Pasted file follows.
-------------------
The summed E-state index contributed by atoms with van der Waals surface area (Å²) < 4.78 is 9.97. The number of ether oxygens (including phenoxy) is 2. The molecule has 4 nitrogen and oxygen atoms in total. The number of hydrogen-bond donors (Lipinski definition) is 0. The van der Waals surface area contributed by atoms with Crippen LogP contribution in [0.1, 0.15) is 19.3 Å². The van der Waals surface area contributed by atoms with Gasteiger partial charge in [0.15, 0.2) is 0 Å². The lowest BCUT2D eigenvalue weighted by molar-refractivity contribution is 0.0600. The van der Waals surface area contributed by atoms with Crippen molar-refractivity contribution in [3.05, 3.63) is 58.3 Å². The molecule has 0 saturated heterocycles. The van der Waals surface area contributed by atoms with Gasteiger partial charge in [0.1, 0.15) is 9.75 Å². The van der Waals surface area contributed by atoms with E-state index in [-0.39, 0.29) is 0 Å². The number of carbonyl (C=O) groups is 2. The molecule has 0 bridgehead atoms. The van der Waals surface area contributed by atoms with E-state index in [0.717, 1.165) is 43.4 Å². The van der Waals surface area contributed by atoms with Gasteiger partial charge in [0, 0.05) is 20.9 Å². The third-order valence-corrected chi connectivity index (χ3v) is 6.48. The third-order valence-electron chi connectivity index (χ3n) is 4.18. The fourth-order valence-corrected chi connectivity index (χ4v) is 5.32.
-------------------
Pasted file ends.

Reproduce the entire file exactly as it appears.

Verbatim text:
The summed E-state index contributed by atoms with van der Waals surface area (Å²) < 4.78 is 9.97. The number of ether oxygens (including phenoxy) is 2. The molecule has 4 nitrogen and oxygen atoms in total. The number of hydrogen-bond donors (Lipinski definition) is 0. The van der Waals surface area contributed by atoms with Crippen LogP contribution in [0.1, 0.15) is 19.3 Å². The van der Waals surface area contributed by atoms with Gasteiger partial charge in [0.15, 0.2) is 0 Å². The lowest BCUT2D eigenvalue weighted by molar-refractivity contribution is 0.0600. The van der Waals surface area contributed by atoms with Crippen molar-refractivity contribution in [3.05, 3.63) is 58.3 Å². The molecule has 0 saturated heterocycles. The van der Waals surface area contributed by atoms with Gasteiger partial charge in [0.1, 0.15) is 9.75 Å². The van der Waals surface area contributed by atoms with E-state index in [-0.39, 0.29) is 0 Å². The number of carbonyl (C=O) groups is 2. The molecule has 0 bridgehead atoms. The van der Waals surface area contributed by atoms with E-state index in [0.717, 1.165) is 43.4 Å². The van der Waals surface area contributed by atoms with Gasteiger partial charge in [0, 0.05) is 20.9 Å². The third-order valence-corrected chi connectivity index (χ3v) is 6.48. The third-order valence-electron chi connectivity index (χ3n) is 4.18. The fourth-order valence-corrected chi connectivity index (χ4v) is 5.32.